Same Day Sourdough Sandwich Boule
This is a delicious, soft, fluffy, sourdough sandwich bread, shaped in the classic boule shape. This recipe requires a stand mixer, or lots and lots of slap and folds. The finished bread should have the texture of store bought sandwich bread, and the delicious flavour of classic sourdough. It is definitely a marriage of two traditions that brings out the best of both.
I wanted a bread that, while rustically attractive, was good for making my meat and cheese, or peanut butter and jam sandwiches at work. It had to have the sourdough flavour, but be robust enough to hold in butter, mustard and jam, etc.
In order to get the best of both worlds I decided to make, from beginning to shaping, the dough in my stand mixer, a KitchenAid 7 qt Professional model.
I thought it would be hit and miss until I got the formula just right. Well, it was just right the first time. Go Figure. The secret here is the autolyse period, and the speed and timing of the mixing.
This is a rustically attractive boule that has a store-bought sandwich bread texture and the classic sourdough flavour. This bread takes about 11 hours from start to finish, but 8 of that is free time.
- 900 g White All Purpose Flour 90%
- 100 g Spelt Flour 10%
- 400 g 100% Hydration Sourdough Starter 40%
- 630 g Filtered Water 63%
- 20 g Kosher Salt 2%
In a stand mixer bowl fitted with an S-Hook, mix water and flours for one or two minutes, on speed 2, to get a natty dough. Cover the bowl with a towel. Don't bother removing bowl or even cleaning the S-Hook. Let sit for one hour.
After one hour, add the sourdough starter. Mix for about 2 minutes on speed 2. Recover the bowl with towel. Let sit for 30 minutes to give the yeast a head start on the salt.
After 30 minutes, sprinkle the salt over the dough. Mix on speed 2 for 5-7 minutes until dough has completely come together, sides of the bowl are clean and the dough Is still sticky but workable.
Lightly flour your work surface and, using a dough scraper, remove the dough from bowl to the counter. Sprinkle a line of flour down the centre of the dough. Using a dough cutter, cut the dough along the floured line. (The flour simply keeps the dough from sticking to the cutter.
Using your hand and the dough cutter, form the dough into rough balls. Cover and let rest for 15 minutes.
Using your favourite shaping technique, shape the dough into boules or batards. Flour baskets liberally with rice/apf flour mix(no cloths are required for this dough as it is not wet). Lightly flour the tops of the dough balls. Place in baskets and cover with towels or plastic wrap. Let proof for 8-10 hours until doubled in size. (Note: If you want the dough to prove faster, use 100ºF water and make sure your proving temperature is 78-80º. This will cause the bread to prove in about 4.5-5 hours)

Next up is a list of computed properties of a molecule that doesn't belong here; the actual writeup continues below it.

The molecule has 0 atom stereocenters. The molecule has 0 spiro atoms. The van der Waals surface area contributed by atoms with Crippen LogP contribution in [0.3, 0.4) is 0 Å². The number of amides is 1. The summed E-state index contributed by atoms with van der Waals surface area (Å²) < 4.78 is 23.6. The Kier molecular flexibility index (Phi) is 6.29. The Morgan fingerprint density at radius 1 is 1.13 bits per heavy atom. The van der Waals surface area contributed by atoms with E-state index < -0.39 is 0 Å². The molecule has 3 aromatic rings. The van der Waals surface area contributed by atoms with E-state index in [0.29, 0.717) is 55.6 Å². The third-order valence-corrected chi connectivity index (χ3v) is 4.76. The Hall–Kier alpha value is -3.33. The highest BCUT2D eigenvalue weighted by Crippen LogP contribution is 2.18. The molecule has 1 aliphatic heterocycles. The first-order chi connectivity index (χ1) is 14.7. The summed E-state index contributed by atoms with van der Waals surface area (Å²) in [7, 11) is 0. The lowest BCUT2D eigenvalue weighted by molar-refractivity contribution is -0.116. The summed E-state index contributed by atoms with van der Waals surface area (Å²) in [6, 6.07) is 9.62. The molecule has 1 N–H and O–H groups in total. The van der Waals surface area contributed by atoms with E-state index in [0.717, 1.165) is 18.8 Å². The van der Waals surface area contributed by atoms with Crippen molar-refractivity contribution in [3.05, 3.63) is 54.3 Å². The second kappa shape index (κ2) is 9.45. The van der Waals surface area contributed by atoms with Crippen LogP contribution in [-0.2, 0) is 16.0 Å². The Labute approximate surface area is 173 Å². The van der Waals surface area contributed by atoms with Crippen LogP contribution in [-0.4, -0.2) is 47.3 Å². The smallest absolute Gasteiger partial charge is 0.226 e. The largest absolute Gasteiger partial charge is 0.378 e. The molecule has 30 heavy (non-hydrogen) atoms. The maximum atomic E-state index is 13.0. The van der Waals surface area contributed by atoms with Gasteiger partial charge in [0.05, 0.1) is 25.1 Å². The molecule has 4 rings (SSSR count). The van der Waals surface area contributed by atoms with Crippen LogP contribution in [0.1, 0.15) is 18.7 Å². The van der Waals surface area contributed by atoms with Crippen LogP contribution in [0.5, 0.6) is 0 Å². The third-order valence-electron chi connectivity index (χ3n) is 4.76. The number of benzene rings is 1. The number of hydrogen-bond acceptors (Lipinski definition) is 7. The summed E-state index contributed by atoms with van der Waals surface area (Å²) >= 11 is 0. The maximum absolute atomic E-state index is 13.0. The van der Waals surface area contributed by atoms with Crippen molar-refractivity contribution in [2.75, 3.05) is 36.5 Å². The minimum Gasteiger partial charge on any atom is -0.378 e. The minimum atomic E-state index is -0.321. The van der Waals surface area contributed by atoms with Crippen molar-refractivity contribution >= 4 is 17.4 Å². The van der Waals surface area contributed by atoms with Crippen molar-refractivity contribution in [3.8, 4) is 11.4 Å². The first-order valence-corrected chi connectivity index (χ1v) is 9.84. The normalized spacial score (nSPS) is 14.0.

Score and bake as per normal sourdough boule techniques. See Notes
Cast Iron or Dutch Oven:
- Preheat oven to 550ºF with dutch oven or cast iron dutch oven in the oven.
- Place scored dough in the dutch oven and cover, place in oven
- After 10 minutes turn heat down to 475ºF
- After 23 minutes remove lid and turn heat down to 450ºF
- Bake for 23 minutes or until A) Bread is desired colour, and B) Internal Temperature is 205-210ºF.
- Place on cooling rack and fight the urge to slice the bread for at least 2 hours.*
Baking Stone - Uncovered:
- Preheat oven with baking stone on centre rack, to 500ºF. Ensure you have an empty roaster on bottom shelf for STEAM.
- Once oven is preheated and baking stone is at temperature (about 30 minutes), score the bread and transfer to the baking stone.
- Add about 1 cup of hot water to the roasting pan, or use 5 or so ice cubes to provide steam. Turn oven down to 475ºF
- Bake for 10-12 minutes at 475ºF then remove the roasting pan, turn the oven to 450º and continue to bake for about another 30 minutes, or until A) Bread reaches desired colour, and B) the internal temperature is between 205-210ºF
- Remove to a cooling rack and avoid the urge to slice for at least 2 hours.*
*Slicing the bread before waiting the two hours can result in a doughy centre and a mushy bottom crust. The bread, though removed from the oven is still actually cooking for about 1.5 to 2 hours. slicing it too early stops this process and results in doughy bread. Always be patient to get the perfect crumb every time.